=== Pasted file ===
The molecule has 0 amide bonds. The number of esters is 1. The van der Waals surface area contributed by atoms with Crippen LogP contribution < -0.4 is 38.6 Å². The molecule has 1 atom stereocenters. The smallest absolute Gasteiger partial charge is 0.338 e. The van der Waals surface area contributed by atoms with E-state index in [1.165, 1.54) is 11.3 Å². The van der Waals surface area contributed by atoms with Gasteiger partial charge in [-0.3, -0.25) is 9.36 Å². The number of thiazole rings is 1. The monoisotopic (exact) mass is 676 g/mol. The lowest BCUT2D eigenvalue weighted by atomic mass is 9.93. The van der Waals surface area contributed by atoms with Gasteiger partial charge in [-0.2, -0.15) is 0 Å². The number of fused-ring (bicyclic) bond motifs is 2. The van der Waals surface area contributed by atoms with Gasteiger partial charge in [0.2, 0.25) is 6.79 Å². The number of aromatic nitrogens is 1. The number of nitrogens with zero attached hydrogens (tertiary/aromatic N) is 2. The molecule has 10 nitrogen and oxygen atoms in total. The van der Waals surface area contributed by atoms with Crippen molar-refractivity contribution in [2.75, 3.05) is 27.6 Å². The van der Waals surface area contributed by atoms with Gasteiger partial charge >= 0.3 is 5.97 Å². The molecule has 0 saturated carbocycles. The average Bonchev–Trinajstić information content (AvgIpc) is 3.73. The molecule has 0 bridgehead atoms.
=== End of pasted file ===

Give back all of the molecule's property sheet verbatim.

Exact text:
The molecule has 0 amide bonds. The number of esters is 1. The van der Waals surface area contributed by atoms with Crippen LogP contribution < -0.4 is 38.6 Å². The molecule has 1 atom stereocenters. The smallest absolute Gasteiger partial charge is 0.338 e. The van der Waals surface area contributed by atoms with E-state index in [1.165, 1.54) is 11.3 Å². The van der Waals surface area contributed by atoms with Gasteiger partial charge in [-0.3, -0.25) is 9.36 Å². The number of thiazole rings is 1. The monoisotopic (exact) mass is 676 g/mol. The lowest BCUT2D eigenvalue weighted by atomic mass is 9.93. The van der Waals surface area contributed by atoms with Gasteiger partial charge in [-0.2, -0.15) is 0 Å². The number of fused-ring (bicyclic) bond motifs is 2. The van der Waals surface area contributed by atoms with Gasteiger partial charge in [0.2, 0.25) is 6.79 Å². The number of aromatic nitrogens is 1. The number of nitrogens with zero attached hydrogens (tertiary/aromatic N) is 2. The molecule has 10 nitrogen and oxygen atoms in total. The van der Waals surface area contributed by atoms with Crippen molar-refractivity contribution in [2.75, 3.05) is 27.6 Å². The van der Waals surface area contributed by atoms with Gasteiger partial charge >= 0.3 is 5.97 Å². The molecule has 0 saturated carbocycles. The average Bonchev–Trinajstić information content (AvgIpc) is 3.73. The molecule has 0 bridgehead atoms.